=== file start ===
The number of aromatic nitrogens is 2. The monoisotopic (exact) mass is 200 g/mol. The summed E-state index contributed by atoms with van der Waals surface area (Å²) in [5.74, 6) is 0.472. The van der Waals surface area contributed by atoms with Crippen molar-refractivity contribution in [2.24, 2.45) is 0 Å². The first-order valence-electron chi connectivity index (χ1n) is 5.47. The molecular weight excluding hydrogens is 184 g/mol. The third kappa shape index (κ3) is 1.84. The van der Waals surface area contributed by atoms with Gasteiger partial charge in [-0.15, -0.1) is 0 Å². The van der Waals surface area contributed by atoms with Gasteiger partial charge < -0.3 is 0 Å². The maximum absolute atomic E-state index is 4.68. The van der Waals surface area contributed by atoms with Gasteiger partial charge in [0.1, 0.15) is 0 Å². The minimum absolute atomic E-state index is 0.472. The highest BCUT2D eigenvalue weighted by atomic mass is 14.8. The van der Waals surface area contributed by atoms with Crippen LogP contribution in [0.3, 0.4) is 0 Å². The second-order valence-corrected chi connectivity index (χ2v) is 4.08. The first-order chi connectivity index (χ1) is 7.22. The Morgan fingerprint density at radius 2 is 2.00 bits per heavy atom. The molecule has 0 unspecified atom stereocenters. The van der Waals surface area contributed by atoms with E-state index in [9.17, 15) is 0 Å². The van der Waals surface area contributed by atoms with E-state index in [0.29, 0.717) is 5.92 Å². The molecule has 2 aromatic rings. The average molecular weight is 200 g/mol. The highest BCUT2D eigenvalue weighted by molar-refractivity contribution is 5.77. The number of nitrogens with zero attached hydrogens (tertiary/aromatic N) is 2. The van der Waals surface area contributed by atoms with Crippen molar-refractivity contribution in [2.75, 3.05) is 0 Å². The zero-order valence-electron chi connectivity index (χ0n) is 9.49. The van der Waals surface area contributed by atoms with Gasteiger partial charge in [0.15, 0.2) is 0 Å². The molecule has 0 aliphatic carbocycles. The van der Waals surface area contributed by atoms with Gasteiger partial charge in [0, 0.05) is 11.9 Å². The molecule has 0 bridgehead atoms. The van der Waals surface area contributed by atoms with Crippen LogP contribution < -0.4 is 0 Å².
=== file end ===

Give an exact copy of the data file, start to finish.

The number of aromatic nitrogens is 2. The monoisotopic (exact) mass is 200 g/mol. The summed E-state index contributed by atoms with van der Waals surface area (Å²) in [5.74, 6) is 0.472. The van der Waals surface area contributed by atoms with Crippen molar-refractivity contribution in [2.24, 2.45) is 0 Å². The first-order valence-electron chi connectivity index (χ1n) is 5.47. The molecular weight excluding hydrogens is 184 g/mol. The third kappa shape index (κ3) is 1.84. The van der Waals surface area contributed by atoms with Gasteiger partial charge in [-0.15, -0.1) is 0 Å². The van der Waals surface area contributed by atoms with Gasteiger partial charge < -0.3 is 0 Å². The maximum absolute atomic E-state index is 4.68. The van der Waals surface area contributed by atoms with Gasteiger partial charge in [0.1, 0.15) is 0 Å². The minimum absolute atomic E-state index is 0.472. The highest BCUT2D eigenvalue weighted by atomic mass is 14.8. The van der Waals surface area contributed by atoms with Crippen LogP contribution in [0.3, 0.4) is 0 Å². The second-order valence-corrected chi connectivity index (χ2v) is 4.08. The first-order chi connectivity index (χ1) is 7.22. The Morgan fingerprint density at radius 2 is 2.00 bits per heavy atom. The molecule has 0 unspecified atom stereocenters. The van der Waals surface area contributed by atoms with E-state index in [9.17, 15) is 0 Å². The van der Waals surface area contributed by atoms with E-state index in [0.29, 0.717) is 5.92 Å². The molecule has 2 aromatic rings. The average molecular weight is 200 g/mol. The highest BCUT2D eigenvalue weighted by molar-refractivity contribution is 5.77. The number of nitrogens with zero attached hydrogens (tertiary/aromatic N) is 2. The van der Waals surface area contributed by atoms with Crippen molar-refractivity contribution in [2.75, 3.05) is 0 Å². The zero-order valence-electron chi connectivity index (χ0n) is 9.49. The van der Waals surface area contributed by atoms with Gasteiger partial charge in [0.15, 0.2) is 0 Å². The molecule has 0 aliphatic carbocycles. The van der Waals surface area contributed by atoms with Gasteiger partial charge in [0, 0.05) is 11.9 Å². The molecule has 0 bridgehead atoms. The van der Waals surface area contributed by atoms with Crippen LogP contribution < -0.4 is 0 Å².